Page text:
David Bourget (Western Ontario)
David Chalmers (ANU, NYU)
Rafael De Clercq
Jack Alan Reynolds
Learn more about PhilPapers
Disputes over territory are among the most contentious in human affairs. Throughout the world, societies view control over land and resources as necessary to ensure their survival and to further their particular life-style, and the very passion with which claims over a region are asserted and defended suggests that difficult normative issues lurk nearby. Questions about rights to territory vary. It is one thing to ask who owns a particular parcel of land, another who has the right to reside within its boundaries and yet another to determine which individuals or groups have political rights of citizenship, sovereignty, and self-determination within it. It must also be asked how these rights—if ‘rights’ is the correct term—are acquired. When attention turns to the territorial rights of communities, national groups or states, sovereignty is the principal concern. Within international law, de facto power over a territory, say, of occupying forces or trustees, is insufficient to possess or acquire sovereignty (Brownlie, 1990, p. 111). The central conceptions underlying modern democratic thought are that sovereignty over a politically demarcated territory is vested in the resident population, and that governmental authority is derived from the consent of that population. It is simple enough to identify the latter with the citizenry of a state, but demographic and political flux makes this a loose criterion. States come and go, and sometimes a territory is stateless. Also, large-scale demographic shifts during upheavals and peacetime immigrations change the assessments of who belongs where. Does everyone residing in a place at a particular time have a right to share in its governance then? What about illegal immigrants? Presumably, sovereignty rests with the established population or..
|Keywords||No keywords specified (fix it)|
|Categories||categorize this paper)|
Setup an account with your affiliations in order to access resources via your University's proxy server
Configure custom proxy (use this if your affiliation does not provide a proxy)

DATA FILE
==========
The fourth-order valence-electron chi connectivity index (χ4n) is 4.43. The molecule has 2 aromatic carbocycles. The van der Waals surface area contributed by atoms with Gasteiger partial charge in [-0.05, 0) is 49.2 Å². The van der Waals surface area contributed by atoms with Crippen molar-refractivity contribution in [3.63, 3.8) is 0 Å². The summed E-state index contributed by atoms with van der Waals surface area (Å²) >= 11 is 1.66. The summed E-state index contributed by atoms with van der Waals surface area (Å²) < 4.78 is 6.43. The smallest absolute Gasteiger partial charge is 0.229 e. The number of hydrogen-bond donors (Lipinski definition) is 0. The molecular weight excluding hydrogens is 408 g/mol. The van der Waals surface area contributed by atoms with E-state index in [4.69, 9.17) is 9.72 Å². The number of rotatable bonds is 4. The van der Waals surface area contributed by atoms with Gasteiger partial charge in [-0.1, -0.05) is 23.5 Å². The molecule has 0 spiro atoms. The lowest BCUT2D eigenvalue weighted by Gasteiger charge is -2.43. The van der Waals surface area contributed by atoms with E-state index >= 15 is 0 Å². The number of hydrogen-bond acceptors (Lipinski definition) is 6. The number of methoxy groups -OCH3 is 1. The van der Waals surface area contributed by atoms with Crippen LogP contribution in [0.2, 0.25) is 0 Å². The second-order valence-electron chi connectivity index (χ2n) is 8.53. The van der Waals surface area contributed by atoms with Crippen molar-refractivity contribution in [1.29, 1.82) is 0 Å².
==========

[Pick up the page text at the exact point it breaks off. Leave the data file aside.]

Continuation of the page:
|Through your library||
References found in this work BETA
No references found.
Citations of this work BETA
No citations found.
Similar books and articles
Arash Abizadeh (2010). Closed Borders, Human Rights, and Democratic Legitimation. In David Hollenbach (ed.), Driven From Home: Human Rights and the New Realities of Forced Migration. Georgetown University Press.
Lea Ypi (2014). A Permissive Theory of Territorial Rights. European Journal of Philosophy 22 (2):288-312.
Joseph Raz (2010). Human Rights Without Foundations. In J. Tasioulas & S. Besson (eds.), The Philosphy of International Law. Oxford University Press.
Michael Blake & Mathias Risse (2008). Migration, Territoriality, and Culture. In Ryberg Jesper & Petersen Thomas (eds.), New Waves in Applied Ethics. Palgrave.
Cara Nine (2010). Ecological Refugees, States Borders, and the Lockean Proviso. Journal of Applied Philosophy 27 (4):359-375.
Tomis Kapitan (2006). Self-Determination and International Order. The Monist 89 (2):356 - 370.
Michael Blake & Mathias Risse (2009). Is There a Human Right to Free Movement? Immigration and Original Ownership of the Earth. Notre Dame Journal of Law Ethics and Public Policy 23 (133):166.
Oche Onazi, Autonomy Without Statehood: A Postcolonial Account of Self-Determination Struggles in Nigeria.
A. John Simmons (2001). On the Territorial Rights of States. Noûs 35 (s1):300-326.
Added to index2009-08-03
Total downloads18 ( #88,395 of 1,096,519 )
Recent downloads (6 months)0
How can I increase my downloads?